With a 4.5% unemployment rate, IT workers continue to fare better on the jobs front than the national average, according to the February jobs report from the US Bureau of Labor Statistics. The overall national unemployment rate fell to 5.5% in February, and the US economy added a robust 295,000 jobs last month, showing broad growth and signs of continued recovery.
Despite that great news, the shadow on the jobs report was a lack of wage growth. We’re out of the economic woods, so where are our salary increases?
Data released in late February showed that in 2014 average wages in the US rose 2.4% (3% if you count extra hours we worked). Those numbers are higher than those more than 11,000 survey respondents reported in the InformationWeek 2014 salary survey. Respondents to our survey reported only a 1.6% salary increase for staffers last year, though managers did get the 2.4% boost the rest of the economy saw. Given that IT workers suffered cuts, layoffs, and wage freezes from 2008 to 2013, you’d think with happy economic times, some salary adjustment was in order.
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Generally, as the number of people who have jobs goes up, the number of people looking for jobs goes down. As the supply of workers looking for jobs goes down, the demand usually goes up because the economy is good. When the supply of something goes down and the demand increases, usually prices go up. Yet, wages (the price of labor) aren’t going up as much as you’d think.
The reason probably comes in another number -- the participation rate. Simply put, that's the percentage of people who could have a job that do. If you are over 16, you qualify for the list.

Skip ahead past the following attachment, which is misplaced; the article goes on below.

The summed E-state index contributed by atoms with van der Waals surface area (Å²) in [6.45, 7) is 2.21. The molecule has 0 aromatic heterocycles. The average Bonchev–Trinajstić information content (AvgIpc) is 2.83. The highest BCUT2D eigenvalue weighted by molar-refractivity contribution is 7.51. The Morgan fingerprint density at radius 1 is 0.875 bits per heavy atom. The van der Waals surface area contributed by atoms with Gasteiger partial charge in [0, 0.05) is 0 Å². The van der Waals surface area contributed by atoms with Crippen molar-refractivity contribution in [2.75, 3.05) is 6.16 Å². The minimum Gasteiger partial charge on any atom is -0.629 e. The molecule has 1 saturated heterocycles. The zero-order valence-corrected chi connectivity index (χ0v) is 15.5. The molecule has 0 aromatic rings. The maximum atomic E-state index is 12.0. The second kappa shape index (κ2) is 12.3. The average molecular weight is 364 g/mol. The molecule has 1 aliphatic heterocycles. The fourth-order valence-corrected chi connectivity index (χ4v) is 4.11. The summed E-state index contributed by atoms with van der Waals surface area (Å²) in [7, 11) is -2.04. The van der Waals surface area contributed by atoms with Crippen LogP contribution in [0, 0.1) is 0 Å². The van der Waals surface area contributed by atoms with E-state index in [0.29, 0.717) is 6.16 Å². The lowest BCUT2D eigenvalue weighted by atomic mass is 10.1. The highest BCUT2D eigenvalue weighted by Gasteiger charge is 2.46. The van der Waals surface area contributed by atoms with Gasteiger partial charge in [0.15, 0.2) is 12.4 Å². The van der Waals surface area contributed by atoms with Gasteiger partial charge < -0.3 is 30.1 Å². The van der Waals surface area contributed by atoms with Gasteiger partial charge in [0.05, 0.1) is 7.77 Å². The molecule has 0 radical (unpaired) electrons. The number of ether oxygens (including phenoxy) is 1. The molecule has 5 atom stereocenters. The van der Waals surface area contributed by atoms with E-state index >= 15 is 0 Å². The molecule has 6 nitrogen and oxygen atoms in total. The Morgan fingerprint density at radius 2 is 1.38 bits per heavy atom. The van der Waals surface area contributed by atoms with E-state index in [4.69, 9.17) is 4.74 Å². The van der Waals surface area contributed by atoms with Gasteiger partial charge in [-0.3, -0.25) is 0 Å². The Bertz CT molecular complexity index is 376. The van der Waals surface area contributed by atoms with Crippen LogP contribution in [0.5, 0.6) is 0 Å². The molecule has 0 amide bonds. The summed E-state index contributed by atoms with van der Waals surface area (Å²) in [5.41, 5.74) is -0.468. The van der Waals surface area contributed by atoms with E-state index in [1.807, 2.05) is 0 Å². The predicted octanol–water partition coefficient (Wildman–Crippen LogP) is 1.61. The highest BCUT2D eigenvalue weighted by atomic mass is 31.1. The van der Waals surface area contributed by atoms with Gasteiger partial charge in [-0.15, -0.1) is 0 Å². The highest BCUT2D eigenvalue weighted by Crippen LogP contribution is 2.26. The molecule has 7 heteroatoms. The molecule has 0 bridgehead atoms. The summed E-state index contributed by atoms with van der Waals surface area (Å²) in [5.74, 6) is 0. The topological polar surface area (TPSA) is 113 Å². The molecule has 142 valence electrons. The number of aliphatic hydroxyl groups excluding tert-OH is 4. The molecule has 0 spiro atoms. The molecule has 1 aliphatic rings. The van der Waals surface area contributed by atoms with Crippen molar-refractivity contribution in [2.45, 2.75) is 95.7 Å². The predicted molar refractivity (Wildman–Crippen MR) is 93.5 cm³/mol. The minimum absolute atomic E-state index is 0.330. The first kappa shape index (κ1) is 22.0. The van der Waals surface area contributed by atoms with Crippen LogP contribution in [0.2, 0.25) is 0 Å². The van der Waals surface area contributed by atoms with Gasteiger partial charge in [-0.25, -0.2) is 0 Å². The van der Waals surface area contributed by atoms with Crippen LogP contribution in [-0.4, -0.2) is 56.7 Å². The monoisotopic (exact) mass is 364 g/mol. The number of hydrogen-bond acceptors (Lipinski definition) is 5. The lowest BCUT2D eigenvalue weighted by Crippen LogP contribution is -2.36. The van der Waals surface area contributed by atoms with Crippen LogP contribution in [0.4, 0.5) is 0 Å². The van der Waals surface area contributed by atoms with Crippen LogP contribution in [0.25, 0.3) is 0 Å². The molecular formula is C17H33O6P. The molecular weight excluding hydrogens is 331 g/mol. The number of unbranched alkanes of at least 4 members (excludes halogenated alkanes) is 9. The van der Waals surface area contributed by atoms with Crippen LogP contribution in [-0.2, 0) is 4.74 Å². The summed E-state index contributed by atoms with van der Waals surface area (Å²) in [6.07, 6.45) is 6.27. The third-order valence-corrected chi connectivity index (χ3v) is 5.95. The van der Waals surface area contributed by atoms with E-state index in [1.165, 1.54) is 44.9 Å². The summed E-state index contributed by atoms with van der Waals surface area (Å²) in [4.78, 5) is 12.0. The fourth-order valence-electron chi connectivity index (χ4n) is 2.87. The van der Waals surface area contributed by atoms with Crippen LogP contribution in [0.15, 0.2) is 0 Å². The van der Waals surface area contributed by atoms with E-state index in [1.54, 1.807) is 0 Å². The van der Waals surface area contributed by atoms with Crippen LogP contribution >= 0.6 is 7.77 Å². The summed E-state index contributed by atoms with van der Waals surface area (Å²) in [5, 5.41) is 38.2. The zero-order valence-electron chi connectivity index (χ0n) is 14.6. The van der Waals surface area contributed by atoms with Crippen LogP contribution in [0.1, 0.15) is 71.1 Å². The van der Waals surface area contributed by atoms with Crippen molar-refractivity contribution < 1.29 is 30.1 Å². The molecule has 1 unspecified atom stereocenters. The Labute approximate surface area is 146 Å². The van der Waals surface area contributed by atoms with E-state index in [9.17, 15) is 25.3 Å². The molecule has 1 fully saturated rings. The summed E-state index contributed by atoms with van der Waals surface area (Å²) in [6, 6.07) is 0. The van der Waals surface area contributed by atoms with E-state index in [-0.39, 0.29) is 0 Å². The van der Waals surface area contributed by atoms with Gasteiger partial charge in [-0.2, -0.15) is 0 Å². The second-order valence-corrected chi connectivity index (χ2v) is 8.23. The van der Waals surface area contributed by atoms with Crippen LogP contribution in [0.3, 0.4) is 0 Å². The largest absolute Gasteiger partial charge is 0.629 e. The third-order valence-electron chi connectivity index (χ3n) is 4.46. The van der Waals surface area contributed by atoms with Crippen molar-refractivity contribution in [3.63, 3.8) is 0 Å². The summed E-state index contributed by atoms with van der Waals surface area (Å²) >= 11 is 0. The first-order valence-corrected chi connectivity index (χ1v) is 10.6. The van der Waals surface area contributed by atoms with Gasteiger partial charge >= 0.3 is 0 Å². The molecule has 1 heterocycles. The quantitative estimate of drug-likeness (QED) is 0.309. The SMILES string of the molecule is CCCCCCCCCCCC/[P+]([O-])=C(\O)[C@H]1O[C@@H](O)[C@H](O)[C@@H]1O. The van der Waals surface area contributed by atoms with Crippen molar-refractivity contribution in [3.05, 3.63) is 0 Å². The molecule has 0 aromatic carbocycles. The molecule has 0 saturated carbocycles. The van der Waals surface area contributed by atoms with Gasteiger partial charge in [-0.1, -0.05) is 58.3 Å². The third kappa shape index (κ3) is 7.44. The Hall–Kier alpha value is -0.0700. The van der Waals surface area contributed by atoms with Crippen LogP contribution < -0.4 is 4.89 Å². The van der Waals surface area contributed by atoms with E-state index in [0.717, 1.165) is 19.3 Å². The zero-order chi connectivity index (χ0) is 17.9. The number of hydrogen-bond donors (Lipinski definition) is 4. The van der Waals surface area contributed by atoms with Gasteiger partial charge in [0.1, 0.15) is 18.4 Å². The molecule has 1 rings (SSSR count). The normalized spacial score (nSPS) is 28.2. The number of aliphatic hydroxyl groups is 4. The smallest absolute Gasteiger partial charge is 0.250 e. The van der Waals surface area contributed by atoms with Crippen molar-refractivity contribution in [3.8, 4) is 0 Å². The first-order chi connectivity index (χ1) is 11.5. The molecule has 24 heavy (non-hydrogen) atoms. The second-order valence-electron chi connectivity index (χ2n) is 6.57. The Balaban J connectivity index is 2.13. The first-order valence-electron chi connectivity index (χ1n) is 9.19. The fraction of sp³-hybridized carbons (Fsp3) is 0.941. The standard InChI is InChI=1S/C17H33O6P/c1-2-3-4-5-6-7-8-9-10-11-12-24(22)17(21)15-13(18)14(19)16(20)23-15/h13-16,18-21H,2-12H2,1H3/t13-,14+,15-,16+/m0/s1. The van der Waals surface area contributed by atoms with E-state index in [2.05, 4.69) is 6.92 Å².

The participation rate is 62.8% right now (historically low), and hasn't changed much at all in the past year. Pre-recession, we saw participation rates above 66%. Some of that number has to do with Baby Boomers retiring. The number may not actually rise to 66% again until after the Baby Boomers have all died. But, besides the Boomers, there is also a supply of "extra" workers. Some of them left the workforce because they were discouraged. And now they are coming back.
Every time you see the hiring numbers look good, and the unemployment number remain flat or even rise (as it did in January), it indicates that people are coming back into the workforce.
So the reason for lack of wage pressure is simple. There's a secret stash of worker supply: long-term unemployed folks who are trying to come back into the labor force. We should be thrilled for those people, but they are dragging down wages. How long will it last?
Most economists have been predicting wage increase for months. They still are. And, eventually, it will happen. But you may not see it until more like next year. By the time we give jobs to this extra stash of workers that's propping up supply, and then companies realize they have to start competing for workers, we might be into the fall (budget season for most companies).
Obviously, it depends on your situation, but asking for a raise right now might help you beat the rush (here are some ways to increase your IT salary). Or it might make you look foolish. But the job market is starting to switch from one that favors employers to one that favors employees. Watch carefully. If the hiring numbers stay hot, look for demand for your services to increase, and be ready to act accordingly.
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